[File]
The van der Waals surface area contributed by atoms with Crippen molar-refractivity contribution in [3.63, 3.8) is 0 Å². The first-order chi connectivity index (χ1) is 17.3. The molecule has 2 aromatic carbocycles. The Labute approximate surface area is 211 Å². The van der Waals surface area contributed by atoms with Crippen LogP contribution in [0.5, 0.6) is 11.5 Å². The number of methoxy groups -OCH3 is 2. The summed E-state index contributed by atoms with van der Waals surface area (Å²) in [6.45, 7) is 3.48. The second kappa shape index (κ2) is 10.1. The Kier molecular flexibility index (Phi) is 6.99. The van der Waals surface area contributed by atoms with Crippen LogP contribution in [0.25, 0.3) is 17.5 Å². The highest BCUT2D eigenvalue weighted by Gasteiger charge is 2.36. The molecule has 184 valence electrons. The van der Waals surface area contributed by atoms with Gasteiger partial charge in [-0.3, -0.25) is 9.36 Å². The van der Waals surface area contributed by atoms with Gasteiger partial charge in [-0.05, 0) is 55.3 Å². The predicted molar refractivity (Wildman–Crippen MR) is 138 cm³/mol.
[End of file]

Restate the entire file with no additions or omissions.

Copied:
The van der Waals surface area contributed by atoms with Crippen molar-refractivity contribution in [3.63, 3.8) is 0 Å². The first-order chi connectivity index (χ1) is 17.3. The molecule has 2 aromatic carbocycles. The Labute approximate surface area is 211 Å². The van der Waals surface area contributed by atoms with Crippen LogP contribution in [0.5, 0.6) is 11.5 Å². The number of methoxy groups -OCH3 is 2. The summed E-state index contributed by atoms with van der Waals surface area (Å²) in [6.45, 7) is 3.48. The second kappa shape index (κ2) is 10.1. The Kier molecular flexibility index (Phi) is 6.99. The van der Waals surface area contributed by atoms with Crippen LogP contribution in [0.25, 0.3) is 17.5 Å². The highest BCUT2D eigenvalue weighted by Gasteiger charge is 2.36. The molecule has 184 valence electrons. The van der Waals surface area contributed by atoms with Gasteiger partial charge in [-0.3, -0.25) is 9.36 Å². The van der Waals surface area contributed by atoms with Gasteiger partial charge in [-0.05, 0) is 55.3 Å². The predicted molar refractivity (Wildman–Crippen MR) is 138 cm³/mol.